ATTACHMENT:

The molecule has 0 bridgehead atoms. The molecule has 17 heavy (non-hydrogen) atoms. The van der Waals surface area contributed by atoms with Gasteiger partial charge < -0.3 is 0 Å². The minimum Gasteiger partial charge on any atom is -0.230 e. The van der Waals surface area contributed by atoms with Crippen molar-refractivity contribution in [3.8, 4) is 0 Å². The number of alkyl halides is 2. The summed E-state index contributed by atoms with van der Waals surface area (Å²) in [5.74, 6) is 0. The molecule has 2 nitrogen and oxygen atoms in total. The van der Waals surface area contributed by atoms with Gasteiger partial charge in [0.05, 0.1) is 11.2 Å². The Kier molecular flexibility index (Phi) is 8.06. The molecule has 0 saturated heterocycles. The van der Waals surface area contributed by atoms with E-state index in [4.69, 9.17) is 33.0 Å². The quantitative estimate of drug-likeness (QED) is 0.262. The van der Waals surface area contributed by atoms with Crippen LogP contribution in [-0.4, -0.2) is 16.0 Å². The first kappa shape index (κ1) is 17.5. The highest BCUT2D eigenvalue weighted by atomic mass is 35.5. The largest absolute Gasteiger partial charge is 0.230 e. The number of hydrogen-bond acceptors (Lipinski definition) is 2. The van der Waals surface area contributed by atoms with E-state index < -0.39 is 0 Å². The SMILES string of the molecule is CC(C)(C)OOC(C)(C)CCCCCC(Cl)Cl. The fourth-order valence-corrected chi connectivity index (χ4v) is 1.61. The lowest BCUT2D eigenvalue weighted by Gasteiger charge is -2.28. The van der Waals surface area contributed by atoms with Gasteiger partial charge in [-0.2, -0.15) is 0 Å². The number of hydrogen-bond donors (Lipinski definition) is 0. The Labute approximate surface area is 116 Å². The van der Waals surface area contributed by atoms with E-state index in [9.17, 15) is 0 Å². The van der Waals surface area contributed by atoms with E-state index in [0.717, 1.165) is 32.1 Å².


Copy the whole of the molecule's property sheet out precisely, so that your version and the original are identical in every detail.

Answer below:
The molecule has 0 bridgehead atoms. The molecule has 17 heavy (non-hydrogen) atoms. The van der Waals surface area contributed by atoms with Gasteiger partial charge < -0.3 is 0 Å². The minimum Gasteiger partial charge on any atom is -0.230 e. The van der Waals surface area contributed by atoms with Crippen molar-refractivity contribution in [3.8, 4) is 0 Å². The number of alkyl halides is 2. The summed E-state index contributed by atoms with van der Waals surface area (Å²) in [5.74, 6) is 0. The molecule has 2 nitrogen and oxygen atoms in total. The van der Waals surface area contributed by atoms with Gasteiger partial charge in [0.05, 0.1) is 11.2 Å². The Kier molecular flexibility index (Phi) is 8.06. The molecule has 0 saturated heterocycles. The van der Waals surface area contributed by atoms with E-state index in [4.69, 9.17) is 33.0 Å². The quantitative estimate of drug-likeness (QED) is 0.262. The van der Waals surface area contributed by atoms with Crippen LogP contribution in [-0.4, -0.2) is 16.0 Å². The first kappa shape index (κ1) is 17.5. The highest BCUT2D eigenvalue weighted by atomic mass is 35.5. The largest absolute Gasteiger partial charge is 0.230 e. The number of hydrogen-bond acceptors (Lipinski definition) is 2. The van der Waals surface area contributed by atoms with E-state index < -0.39 is 0 Å². The SMILES string of the molecule is CC(C)(C)OOC(C)(C)CCCCCC(Cl)Cl. The fourth-order valence-corrected chi connectivity index (χ4v) is 1.61. The lowest BCUT2D eigenvalue weighted by Gasteiger charge is -2.28. The van der Waals surface area contributed by atoms with Gasteiger partial charge in [-0.2, -0.15) is 0 Å². The number of hydrogen-bond donors (Lipinski definition) is 0. The Labute approximate surface area is 116 Å². The van der Waals surface area contributed by atoms with E-state index in [9.17, 15) is 0 Å². The van der Waals surface area contributed by atoms with E-state index in [0.717, 1.165) is 32.1 Å².